Happy Hobbit Day!
During our visit to Singapore, Australia and New Zealand in 2017, my mum and I visited Matamata and Hobbiton Movie Set two days before we left New Zealand and started our long journey back to the UK.
As we made the hour’s drive from where we were staying in Rotorua we played the soundtracks from The Lord of the Rings continuously. My mum is a Ringer too, and making this trip to Hobbiton together – as well as New Zealand – made it all the more special.
Visiting Hobbiton Movie Set was everything I had hoped for and more. We visited on a bright, warm summer’s day in late November and thoroughly enjoyed our time, the whole experience being managed very well with small group sizes and a limited amount of groups touring at a time.
Located on Alexander farm, a 1,250 acre sheep farm in the heart of the Waikato, location scouts chose this site after spotting a magnificent pine tree towering over a nearby lake, adjacent to a rising hill. That pine tree was perfect for Hobbiton’s Party Tree, and the set was built around it.
After an initial attempt at demolition that left 17 bare plywood facades behind, the set was reconstructed for the filming of The Hobbit. Once filming was completed the set was left exactly as you see it during your visit.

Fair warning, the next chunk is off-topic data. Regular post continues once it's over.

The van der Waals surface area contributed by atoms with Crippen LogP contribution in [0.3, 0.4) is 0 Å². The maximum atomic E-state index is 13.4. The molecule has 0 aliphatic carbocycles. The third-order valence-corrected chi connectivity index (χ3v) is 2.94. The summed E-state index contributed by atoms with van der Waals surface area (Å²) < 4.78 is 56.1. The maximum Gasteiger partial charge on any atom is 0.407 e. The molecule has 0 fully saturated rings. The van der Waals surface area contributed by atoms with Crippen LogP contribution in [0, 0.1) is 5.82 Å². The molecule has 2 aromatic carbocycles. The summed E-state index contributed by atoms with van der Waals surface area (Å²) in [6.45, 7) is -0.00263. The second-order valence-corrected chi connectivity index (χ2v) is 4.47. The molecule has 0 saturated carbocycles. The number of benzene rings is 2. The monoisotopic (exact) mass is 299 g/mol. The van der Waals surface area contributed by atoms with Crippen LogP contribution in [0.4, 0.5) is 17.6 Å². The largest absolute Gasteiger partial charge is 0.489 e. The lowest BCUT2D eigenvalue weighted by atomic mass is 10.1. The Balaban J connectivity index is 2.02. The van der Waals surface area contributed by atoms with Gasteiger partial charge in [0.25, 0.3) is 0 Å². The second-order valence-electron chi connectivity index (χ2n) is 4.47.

Walking around the wonderful Hobbit Holes I was joyfully overwhelmed to be there. The level of detail is enchanting with each Hobbit Hole representing the Hobbits that live there. You can see a one belonging to a beekeeper and, among others, Hobbit Holes owned by a baker, a woodworker and a cheese-maker.
After challenging someone in our tour to answer whether they thought a pile of apples was real or fake, our tour guide explained that near enough everything you see above ground is manmade and everything below ground (the flowers, the trees – well, all except one) are real. Hobbiton and its flower and vegetable beds are all maintained year-round by a group of (human) gardeners.
The one tree that isn’t real is the very oak that sits atop Bag End. Still in place and as realistic and beautiful as ever, our tour guide said that occasionally one of the fake oak leaves falls down and makes a cracking souvenir.
A mug of cider from the Green Dragon and a lunch in a marquee just off the set rivalled the finest of Hobbit hospitality; Mum and I chatted with a pair of Australian sisters and compared our sometimes white Christmas with their BBQ lunches on the beach.
With such attention to detail as hand-drawn and handwritten signs in the Green Dragon, a ‘gone fishing’ sign outside one Hobbit Hole and little Hobbit-sized benches dotted around, you really believed that Hobbiton is a lived-in village and that the Hobbits have just popped out together for a few hours, leaving their washing behind to dry in the sun.
New Zealand holds a special place in my heart, nearly as much as The Lord of the Rings does. There are plenty of filming locations I didn’t see and I look forward to making the journey and visiting New Zealand again.
The biggest of thank yous to my mum for joining me on this adventure to the other side of the world; it was a wonderful experience I’ll always remember.